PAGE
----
The first single from Rush’s upcoming 2011 album, Clockwork Angels, the piece takes us back to “Middletown Dreams” on Power Windows, “The Analog Kid” on Signals, and “Dreamline” on Roll the Bones in the way it evokes the narrator’s decision to hop on the caravan to the city and go where he wants to rather than where he should. The reason for action? “In a world where I feel so small / I can’t stop thinking big.” Musically, the piece starts out on an ominous note that’s characteristic of the fire-lit road on which the caravan travels.
The line “in a world lit only by fire” comes from the title of a history of medieval times by William Manchester, A World Lit Only by Fire: The Medieval Mind and the Renaissance: Portrait of an Age.
Neil says in a June 13 interview with Jim Ladd that the world the young man grows up in isn’t a bad world. It’s orderly. But that’s insufficient for a young man who hungers to make his mark on the world.
Alex says in a MusicRadar interview that the band thought about rerecording the piece for the album but decided not to. “It was nice to revisit the track and remix it for the album with fresh ears. We talked about rerecording it, but there wasn’t much point—we were happy with the performances and the sound. We did think that it could use a remix so it could connect more to what the album is now. The perspective changed a little bit. It’s funny, people say to me, ‘I hear new parts in the song. Did you rerecord it?’ The shift of the emphasis on different instruments creates that.”
The piece “was released to radio stations and saw digital release on June 1, 2010, and released on CD via mail order later that month. The B-side is an additional studio track titled “BU2B”, which stands for the lyric ‘brought up to believe.’ Both songs were recorded April 13, 2010, at Blackbird Studios in Nashville with producer Nick Raskulinecz [the co-producer of Snakes & Arrows], with mixing and engineering by Richard Chycki at the Sound Kitchen in Franklin, Tenn. Both songs are featured on Rush’s Time Machine Tour. These two new songs are the initial parts of what Neil refers to as an ‘extended album-length story.'”—Wikipedia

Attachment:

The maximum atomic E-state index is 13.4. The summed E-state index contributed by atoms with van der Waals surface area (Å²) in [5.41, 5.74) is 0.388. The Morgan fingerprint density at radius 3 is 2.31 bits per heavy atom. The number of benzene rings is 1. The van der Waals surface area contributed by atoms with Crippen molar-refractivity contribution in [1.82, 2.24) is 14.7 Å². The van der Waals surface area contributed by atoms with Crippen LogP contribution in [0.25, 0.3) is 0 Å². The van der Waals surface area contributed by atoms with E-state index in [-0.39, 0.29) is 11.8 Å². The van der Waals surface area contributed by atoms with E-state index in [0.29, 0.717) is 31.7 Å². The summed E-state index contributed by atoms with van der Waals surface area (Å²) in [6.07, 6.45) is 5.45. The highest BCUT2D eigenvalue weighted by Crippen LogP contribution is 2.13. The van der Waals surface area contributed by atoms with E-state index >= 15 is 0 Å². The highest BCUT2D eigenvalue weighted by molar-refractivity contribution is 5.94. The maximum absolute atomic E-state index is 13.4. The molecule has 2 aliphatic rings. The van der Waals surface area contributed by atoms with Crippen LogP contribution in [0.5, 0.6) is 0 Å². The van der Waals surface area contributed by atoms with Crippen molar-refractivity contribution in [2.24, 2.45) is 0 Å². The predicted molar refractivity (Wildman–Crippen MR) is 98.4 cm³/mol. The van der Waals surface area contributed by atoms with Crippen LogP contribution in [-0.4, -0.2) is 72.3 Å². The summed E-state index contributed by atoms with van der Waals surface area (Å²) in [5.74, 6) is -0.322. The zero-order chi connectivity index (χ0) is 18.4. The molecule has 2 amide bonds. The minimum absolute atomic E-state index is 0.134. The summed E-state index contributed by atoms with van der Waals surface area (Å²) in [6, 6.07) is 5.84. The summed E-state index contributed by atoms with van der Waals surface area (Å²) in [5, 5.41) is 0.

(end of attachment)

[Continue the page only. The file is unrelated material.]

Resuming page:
“A train signal, a dark and descending bassline and some ominous orchestration… Suddenly, blam! Rush explode into a tough, feisty rocker driven by Alex Lifeson’s gritty guitar riff. As he has done for some time, Geddy Lee sings in the middle register of his voice, and while some might yearn for the days of the banshee wail, the fact is that he has become a far more captivating and intriguing singer with age. When he sings, “In a world where I feel so small, I can’t stop thinking big,” he’s so full of wonder that the words gain a momentum of their own.
The rhythms shift dramatically. It’s not just that Peart has superb quirky timing, but that he gets everything imaginable out of his playing. Lifeson veers between gnarly riffing and dreamy top-string textures, and for a while it seems as if he’s teasing a solo, biding his time, but when he leans into it he’s biting and sassy, tearing off angular phrases before dispatching echo-driven sheets of sound that seem to take flight.”—Joe Bosso, MusicRadar
~ by rvkeeper on January 12, 2011.